Here is one of my favorite posts by Mark Sisson on the carbohydrate curve. Take a look at it, it will help you tremendously throughout this challenge.
Yesterday, low-carb blogger Dr. Michael Eades (he of Protein Power) posted a message from his friend and fellow low-carb guru Richard Feinman as sort of a call-to-action in public policy-making for upcoming 2010 USDA guidelines. Dr. Eades and Dr. Feinman have suggested that we ought to quickly find a way to help the USDA arrive at a sensible recommendation for carbohydrate consumption. Feinman asked:
“how can the benefits of carbohydrate restriction that you have experienced personally or in your immediate environment be translated into reasonable recommendations that the USDA could put out?”
In conjunction with my forthcoming book “The Primal Blueprint”, I have been working on an easy-to-understand explanation of how carbohydrates impact the human body and the degree to which we need them (or not) in our diet. I have also developed a chart (not the one above) that is intended to assist those who want to go “Primal” in visualizing the impact of carbs consumed within certain ranges. I was going to hold off on releasing this information until my book is published, but decided to introduce it here in response to Dr. Eades’ post. Since the choice of how many and what types of carbs in one’s diet depends on the context of one’s life (current weight, disease condition, activity levels, etc), I see carb intake as a “curve” ranging from “allowable” to “desirable” to “unhealthy”.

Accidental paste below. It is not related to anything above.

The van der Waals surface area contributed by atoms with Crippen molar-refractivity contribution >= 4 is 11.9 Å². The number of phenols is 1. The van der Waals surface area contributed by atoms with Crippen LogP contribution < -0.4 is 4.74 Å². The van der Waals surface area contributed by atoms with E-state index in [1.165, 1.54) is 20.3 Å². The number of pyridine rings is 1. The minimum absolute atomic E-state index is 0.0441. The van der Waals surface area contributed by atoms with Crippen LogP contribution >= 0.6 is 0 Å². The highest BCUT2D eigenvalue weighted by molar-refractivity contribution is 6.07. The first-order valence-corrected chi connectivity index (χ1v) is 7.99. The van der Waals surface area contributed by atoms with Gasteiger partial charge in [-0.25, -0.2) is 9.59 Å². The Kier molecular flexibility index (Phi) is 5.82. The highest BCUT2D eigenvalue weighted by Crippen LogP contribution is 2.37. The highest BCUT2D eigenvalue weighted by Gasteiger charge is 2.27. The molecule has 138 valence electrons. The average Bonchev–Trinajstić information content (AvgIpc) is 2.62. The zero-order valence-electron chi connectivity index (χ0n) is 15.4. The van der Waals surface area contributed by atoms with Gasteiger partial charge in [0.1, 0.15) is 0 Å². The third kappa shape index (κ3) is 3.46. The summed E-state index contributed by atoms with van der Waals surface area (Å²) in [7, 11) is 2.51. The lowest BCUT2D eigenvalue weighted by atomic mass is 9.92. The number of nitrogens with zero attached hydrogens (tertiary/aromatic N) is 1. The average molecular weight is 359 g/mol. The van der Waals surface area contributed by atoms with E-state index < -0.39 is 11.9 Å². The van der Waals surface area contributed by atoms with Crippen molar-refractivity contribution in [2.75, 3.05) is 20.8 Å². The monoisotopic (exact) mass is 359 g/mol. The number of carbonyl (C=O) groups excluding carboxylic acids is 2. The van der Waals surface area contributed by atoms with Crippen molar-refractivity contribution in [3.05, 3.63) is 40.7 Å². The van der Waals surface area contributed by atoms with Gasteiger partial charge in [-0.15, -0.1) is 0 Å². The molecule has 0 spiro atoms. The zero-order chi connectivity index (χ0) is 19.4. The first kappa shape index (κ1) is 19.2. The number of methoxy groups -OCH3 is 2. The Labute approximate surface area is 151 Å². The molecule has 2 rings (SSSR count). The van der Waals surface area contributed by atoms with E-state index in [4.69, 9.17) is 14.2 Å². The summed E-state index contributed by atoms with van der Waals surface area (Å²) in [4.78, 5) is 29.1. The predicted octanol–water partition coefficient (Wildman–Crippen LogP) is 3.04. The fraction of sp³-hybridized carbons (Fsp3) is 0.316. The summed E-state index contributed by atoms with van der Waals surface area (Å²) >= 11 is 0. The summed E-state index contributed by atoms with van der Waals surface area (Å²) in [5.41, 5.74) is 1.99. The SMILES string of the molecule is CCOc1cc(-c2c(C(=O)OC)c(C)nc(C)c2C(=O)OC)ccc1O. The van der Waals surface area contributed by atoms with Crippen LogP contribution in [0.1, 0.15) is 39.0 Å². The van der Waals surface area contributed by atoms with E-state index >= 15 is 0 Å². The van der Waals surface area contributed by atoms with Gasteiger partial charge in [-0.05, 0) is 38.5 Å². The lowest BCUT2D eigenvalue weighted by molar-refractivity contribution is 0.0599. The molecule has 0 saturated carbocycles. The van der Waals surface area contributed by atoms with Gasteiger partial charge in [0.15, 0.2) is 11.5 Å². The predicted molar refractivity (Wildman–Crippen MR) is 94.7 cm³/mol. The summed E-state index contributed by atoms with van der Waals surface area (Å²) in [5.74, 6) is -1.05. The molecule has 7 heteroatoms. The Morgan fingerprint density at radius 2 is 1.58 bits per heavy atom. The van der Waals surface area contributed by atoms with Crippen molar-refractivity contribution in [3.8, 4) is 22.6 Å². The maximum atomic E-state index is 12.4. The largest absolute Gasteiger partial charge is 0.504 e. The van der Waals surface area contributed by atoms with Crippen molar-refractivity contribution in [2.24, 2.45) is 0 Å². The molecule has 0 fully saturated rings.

The following descriptions illustrate how carbohydrates impact the human body and the degree to which we need them, or not, in our diet. The ranges represent daily averages and are subject to variables like age, current height and weight and particularly training volume. For example, a heavy, active person can be successful at a higher number than a light, moderately active person. In particular, hard training endurance athletes will experience a greater need for carbs and can adjust their personal curve accordingly. This is a topic I address further in the book (e.g. – experimenting with adding 100g of carbs per hour of training per day), on MarksDailyApple.com and in a future “primal” book dedicated to endurance athletes. Here then is my “Primal Blueprint Carbohydrate Curve.”
300 or more grams/day – Danger Zone!
Easy to reach with the “normal” American diet (cereals, pasta, rice, bread, waffles, pancakes, muffins, soft drinks, packaged snacks, sweets, desserts). High risk of excess fat storage, inflammation, increased disease markers including Metabolic Syndrome or diabetes. Sharp reduction of grains and other processed carbs is critical unless you are on the “chronic cardio” treadmill (which has its own major drawbacks).
150-300 grams/day – Steady, Insidious Weight Gain
Continued higher insulin-stimulating effect prevents efficient fat burning and contributes to widespread chronic disease conditions. This range – irresponsibly recommended by the USDA and other diet authorities – can lead to the statistical US average gain of 1.5 pounds of fat per year for forty years.